A Mother’s Mantra – Road safety lessons to last a lifetime
With Mother’s Day this weekend, many of us are probably feeling a little frustrated at being unable to celebrate in person and, more importantly, hug our moms. Instead, most of us will be resigned, at best, to waving at the end of the driveway or a chat either online or on the phone. For those of us not able to see or hug our mothers this Sunday, even from a safe distance, we at the very least need to get extra creative.
Although it definitely won’t be the same, we are doing it to keep everyone safe. In fact, mothers would expect no less of us during these uncertain times. After all, the superpower shared by mothers around the world is the innate ability to see risk; even when we don’t. Their words of wisdom helped us make it to adulthood; for the most part unscathed. Generations of mothers worked hard to keep us safe as children and this concern remains steadfast, even as we become parents ourselves.
So, in honour of Mother’s Day, as we anxiously await the lifting of COVID-19 restrictions to get back out to our daily lives, let’s pause and pay tribute to the mother’s mantra. I’m talking about those messages from Mom about being safe and avoiding risk. You, like me, have probably heard Mom say at least once or, perhaps a hundred times?
- Wash your hands
- It’s not a race
- Follow the rules and pay attention
- If your friend jumped off a bridge…
- Are you listening?
- Look after each other
Ideally, these repetitive lessons lead to ingrained behaviours that become predictable and reduce risk. This is fundamental as parents begin the process of allowing their children to walk or bike themselves to school. At some point, we have to trust the years spent creating entrenched, habitual and properly executed behaviours to increase safety will remain even in the absence of supervision. Without a doubt, these lessons helped us all avoid injury on more than one occasion and probably prevented a few catastrophes as well.
Let’s keep them top of mind as the roads re-open for business.
Wash your hands
As we venture into the great outdoors in the coming weeks, let’s not forget the importance of clean hands before getting into your car, getting on your bike, or just stepping off the curb. Literally, everyone has embraced handwashing like a coat of armour in the past few weeks, and this should not change. No doubt many of us have an early memory of standing on a stool at the sink while our mother showed us how to wash our hands. Of course, no offence to dads who probably told us to wash our hands just as often. But if your Dad was like mine, he was usually the one helping me get my hands dirty. He taught me to bait a hook, clean a fish, throw a baseball and tend a garden; all of which required extensive handwashing.
Of course, more than a few children approached handwashing with some reluctance because it almost always signaled the end of playtime. I’m sure more than one mother recalls a small voice whining, but they’re already clean. If your mother was anything like mine, even the slightest protest was summarily rejected. “Just because you can’t see the germs doesn’t mean they aren’t there!” Today, we see the risks ourselves posed by COVID-19, and for good reason, handwashing has become something of an Olympic sport.
As we optimistically and cautiously plan our first excursions, don’t forget about some of those other risks which are most certainly there, and what Mom would say to help us avoid them.
It’s not a race
While handwashing may have been our first introduction to the unseen risks only observed by mothers, it certainly was not the last. Mothers impressed upon us the risks posed by speed from a very young age. Whether you were running through the house, riding your bike, or learning to drive, the two words most often heard from our mothers’ lips (and yes, dads’ too) were slow down! In our dash to be first, to finish first, or to get there first, we were often oblivious to our surroundings. We simply didn’t see the sharp corners, the hard surfaces and fragile Great Aunt Dorothy in our path.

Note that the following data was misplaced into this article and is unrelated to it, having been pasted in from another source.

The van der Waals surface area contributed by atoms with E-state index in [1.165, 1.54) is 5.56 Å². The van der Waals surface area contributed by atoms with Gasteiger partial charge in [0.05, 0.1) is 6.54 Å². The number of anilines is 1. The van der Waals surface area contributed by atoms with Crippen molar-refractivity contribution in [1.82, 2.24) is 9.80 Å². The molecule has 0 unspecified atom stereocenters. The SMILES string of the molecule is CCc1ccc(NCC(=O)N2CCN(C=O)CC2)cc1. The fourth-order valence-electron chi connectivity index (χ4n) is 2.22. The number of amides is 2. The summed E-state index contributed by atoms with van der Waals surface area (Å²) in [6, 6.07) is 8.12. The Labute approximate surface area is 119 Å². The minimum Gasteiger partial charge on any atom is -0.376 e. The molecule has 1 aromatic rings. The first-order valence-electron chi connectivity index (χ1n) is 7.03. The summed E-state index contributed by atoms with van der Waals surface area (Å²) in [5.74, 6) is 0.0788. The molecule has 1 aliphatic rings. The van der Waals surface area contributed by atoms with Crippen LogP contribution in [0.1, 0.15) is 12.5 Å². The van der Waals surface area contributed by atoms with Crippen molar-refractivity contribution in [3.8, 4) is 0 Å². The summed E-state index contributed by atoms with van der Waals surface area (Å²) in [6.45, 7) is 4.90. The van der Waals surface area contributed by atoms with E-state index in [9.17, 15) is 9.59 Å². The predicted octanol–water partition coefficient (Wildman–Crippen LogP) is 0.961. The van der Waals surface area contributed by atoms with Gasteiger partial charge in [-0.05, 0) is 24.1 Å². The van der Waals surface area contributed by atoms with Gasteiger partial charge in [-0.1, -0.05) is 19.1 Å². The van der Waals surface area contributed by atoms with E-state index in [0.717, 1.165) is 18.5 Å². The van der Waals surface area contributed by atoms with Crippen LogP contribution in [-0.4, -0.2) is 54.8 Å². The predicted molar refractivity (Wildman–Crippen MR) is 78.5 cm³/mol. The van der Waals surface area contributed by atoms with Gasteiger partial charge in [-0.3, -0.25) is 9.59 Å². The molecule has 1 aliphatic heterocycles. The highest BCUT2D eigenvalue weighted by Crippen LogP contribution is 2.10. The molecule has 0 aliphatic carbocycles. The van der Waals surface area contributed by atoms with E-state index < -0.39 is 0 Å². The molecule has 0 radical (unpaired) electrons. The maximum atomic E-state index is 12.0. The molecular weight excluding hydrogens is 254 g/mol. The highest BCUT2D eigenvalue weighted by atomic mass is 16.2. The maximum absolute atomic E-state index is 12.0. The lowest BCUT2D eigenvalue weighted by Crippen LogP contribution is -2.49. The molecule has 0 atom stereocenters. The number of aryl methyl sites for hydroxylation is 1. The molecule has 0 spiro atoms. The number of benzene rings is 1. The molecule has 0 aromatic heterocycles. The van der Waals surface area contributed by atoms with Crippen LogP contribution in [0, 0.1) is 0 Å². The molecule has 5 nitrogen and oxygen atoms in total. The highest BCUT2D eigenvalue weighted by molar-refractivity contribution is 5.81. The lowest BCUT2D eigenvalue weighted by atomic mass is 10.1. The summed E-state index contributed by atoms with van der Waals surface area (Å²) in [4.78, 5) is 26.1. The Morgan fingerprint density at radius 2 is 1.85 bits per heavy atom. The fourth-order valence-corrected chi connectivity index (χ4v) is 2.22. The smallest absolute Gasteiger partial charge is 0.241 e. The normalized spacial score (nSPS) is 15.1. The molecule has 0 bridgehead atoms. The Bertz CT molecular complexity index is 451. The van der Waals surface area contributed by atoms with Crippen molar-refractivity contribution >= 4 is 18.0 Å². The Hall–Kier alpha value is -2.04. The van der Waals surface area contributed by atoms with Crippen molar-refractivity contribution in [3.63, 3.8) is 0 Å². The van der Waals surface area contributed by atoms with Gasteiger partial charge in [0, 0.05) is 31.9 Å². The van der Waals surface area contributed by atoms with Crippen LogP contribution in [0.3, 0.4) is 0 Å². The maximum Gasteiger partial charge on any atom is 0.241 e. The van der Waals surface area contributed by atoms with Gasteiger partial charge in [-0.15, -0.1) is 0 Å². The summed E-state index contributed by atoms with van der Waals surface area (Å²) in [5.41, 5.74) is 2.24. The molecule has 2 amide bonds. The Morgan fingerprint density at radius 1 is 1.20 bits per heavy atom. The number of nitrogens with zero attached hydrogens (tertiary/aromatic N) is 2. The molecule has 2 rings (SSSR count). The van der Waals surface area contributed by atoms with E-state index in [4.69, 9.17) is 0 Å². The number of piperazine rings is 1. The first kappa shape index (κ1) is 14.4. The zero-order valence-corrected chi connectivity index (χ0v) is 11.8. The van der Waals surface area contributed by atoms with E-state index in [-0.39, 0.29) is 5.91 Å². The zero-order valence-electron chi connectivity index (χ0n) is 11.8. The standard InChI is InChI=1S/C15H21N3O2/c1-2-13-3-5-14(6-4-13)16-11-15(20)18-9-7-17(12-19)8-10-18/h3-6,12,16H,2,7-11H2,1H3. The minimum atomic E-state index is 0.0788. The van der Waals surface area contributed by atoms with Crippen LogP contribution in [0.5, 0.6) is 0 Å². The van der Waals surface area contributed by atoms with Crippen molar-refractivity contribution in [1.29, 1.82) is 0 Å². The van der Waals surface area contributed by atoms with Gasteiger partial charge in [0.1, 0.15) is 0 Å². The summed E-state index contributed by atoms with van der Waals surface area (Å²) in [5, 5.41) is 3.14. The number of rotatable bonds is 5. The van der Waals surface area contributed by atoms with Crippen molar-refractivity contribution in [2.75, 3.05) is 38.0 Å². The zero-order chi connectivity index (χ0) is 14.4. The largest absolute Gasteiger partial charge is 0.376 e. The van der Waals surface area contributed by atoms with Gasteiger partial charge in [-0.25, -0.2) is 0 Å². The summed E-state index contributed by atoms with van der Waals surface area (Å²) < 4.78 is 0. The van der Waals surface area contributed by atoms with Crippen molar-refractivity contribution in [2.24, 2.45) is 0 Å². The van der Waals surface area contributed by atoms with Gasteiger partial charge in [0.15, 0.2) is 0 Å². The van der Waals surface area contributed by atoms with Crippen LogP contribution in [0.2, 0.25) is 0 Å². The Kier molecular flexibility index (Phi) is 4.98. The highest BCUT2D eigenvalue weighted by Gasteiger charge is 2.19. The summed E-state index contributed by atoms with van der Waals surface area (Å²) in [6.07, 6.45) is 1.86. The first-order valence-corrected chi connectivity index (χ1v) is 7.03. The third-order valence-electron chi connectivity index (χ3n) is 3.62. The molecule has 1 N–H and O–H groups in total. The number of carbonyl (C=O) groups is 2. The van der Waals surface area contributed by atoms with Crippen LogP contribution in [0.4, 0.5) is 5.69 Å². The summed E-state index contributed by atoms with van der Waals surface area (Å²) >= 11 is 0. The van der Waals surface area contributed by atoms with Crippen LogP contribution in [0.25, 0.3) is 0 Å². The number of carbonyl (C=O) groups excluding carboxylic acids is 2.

Many jurisdictions are entering a time of transition during this pandemic where restrictions are being eased and we are beginning to see a return to more traditional use of our roadways. However, we’ve already seen some belief systems shift to riskier behaviours with a marked increase in excessive speeding. Despite lower than normal traffic volumes, the risks posed by speed remain constant. Being adults does not make us immune to injury despite the false sense of security created by the hard exterior of our vehicles. Our speed can also place others at risk, including the many cyclists and pedestrians who lack a protective exterior. More concerning, older pedestrians are more fragile and may never recover from a collision whereas younger children are inexperienced and high-spirited, meaning they may lack the situational awareness of their surroundings. So, while it may be tempting to take advantage of the open road, listen to your mother, and slow down.
Follow the rules and pay attention
Most mothers are also really big on the rules. Not only are they put in place to keep us safe, but they are designed to create equity and fairness. While some of us might think there are too many rules at times, who can really argue with the importance of them? Irrespective of whether those rules were part of a game, or in the classroom, or even the unwritten rules of taking off your shoes when you visit your neighbour, we avoided at all costs the shame if our mother found out we were breaking those rules.
I’m pretty sure mothers would agree rules of the road are no different. Impaired driving laws, speed limits, cell phone bans, and seatbelts are there to keep us safe; so are traffic signals, turn signals, crosswalks and dedicated lanes for cyclists. Rules increase safety by prohibiting unsafe behaviours, or conditions that increase risk. Even if we don’t see the risk, just like germs, you can be sure it’s there.